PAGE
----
IELTS Paragraph Headings
This lesson provides you with further practice on IELTS paragraph headings matching type questions.
Imagine you are doing a reading task which involves choosing the correct headings for paragraphs from a list of possible headings.
It may be very tempting to cross off the headings that you have used as you go.
For example, here is an example of a task that someone is halfway through after choosing four IELTS paragraph headings.
- A climate of fear
Fan violence returns
- Cancelling the cup
- Legal action is taken
Not just the fans
- Violence at the core of Italian football
- Not to blame
Violence back in the news
- A widespread problem
What is the possible problem with this way of doing things?
The problem with crossing off choices is that it means you no longer consider those options for any of the remaining paragraphs.
Let's suppose that you have incorrectly chosen heading i for paragraph 1, when heading i should in fact be used for paragraph 5. If you cross out the options as you go, it means that when you come to do paragraph 5 you will choose a different incorrect option.
In this way, making one mistake can lead to another. Making two mistakes early on can easily lead to five or six wrong answers!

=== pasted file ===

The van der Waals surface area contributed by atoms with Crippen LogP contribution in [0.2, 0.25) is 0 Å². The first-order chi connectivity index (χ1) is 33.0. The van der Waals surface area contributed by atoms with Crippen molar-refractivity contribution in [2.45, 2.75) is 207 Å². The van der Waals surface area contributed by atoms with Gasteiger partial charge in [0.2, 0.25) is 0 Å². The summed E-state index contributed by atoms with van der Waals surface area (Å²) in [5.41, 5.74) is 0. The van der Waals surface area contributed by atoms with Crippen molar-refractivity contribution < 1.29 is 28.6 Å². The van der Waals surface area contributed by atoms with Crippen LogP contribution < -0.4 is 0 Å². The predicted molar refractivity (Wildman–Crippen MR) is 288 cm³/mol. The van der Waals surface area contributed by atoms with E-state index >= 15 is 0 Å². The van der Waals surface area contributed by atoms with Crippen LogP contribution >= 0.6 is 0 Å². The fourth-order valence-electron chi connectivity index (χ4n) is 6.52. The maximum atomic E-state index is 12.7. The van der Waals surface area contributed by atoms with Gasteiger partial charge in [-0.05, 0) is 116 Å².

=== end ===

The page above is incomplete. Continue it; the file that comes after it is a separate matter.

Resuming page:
A much better idea is just to write down a paragraph number at the end of each option as you go. For each paragraph consider all the possible headings, and at this stage don't worry if you have more than 1 paragraph number after each heading.
So you may, for example, have something like this as you go through the exercise:
Paragraph 2 - viii / iv
When you get to the end of the passage you will probably have a single paragraph number after most of the IELTS paragraph headings. You can now cross off those options. For one or two perhaps you will have more than one. For each of these go back to the passage and decide which of your choices is the best; the paragraph you are left over with must need one of the other headings that you didn't choose.
Paragraph 2 -
viii / iv
We are now going to try this method. You will be reading a short article about the problem of soccer violence from the Guardian newspaper.
Use the boxes at the side to input your answers. You can put in more than one choice as you go along if you are not sure, but remember to delete one of them at the end before you submit your answers.
Don't look below the reading until you have finished as there is a discussion of the answers.
[Please note that if you are on a mobile device you need go to the navigation bar or scroll down to the bottom to see the questions].
1. Fiorentina's exclusion from the UEFA Cup after a match official was injured by a firecracker thrown during their second-round match with Grasshopper Zurich in Salerno brought hooliganism back in the media.
2. The Florence club are appealing against the decision, arguing that the object was thrown by rival Salernitana fans and the ban would set a dangerous precedent. But UEFA will have borne in mind that Fiorentina were playing so far away from home only because they had been banned from their own ground for crowd trouble in Europe last season.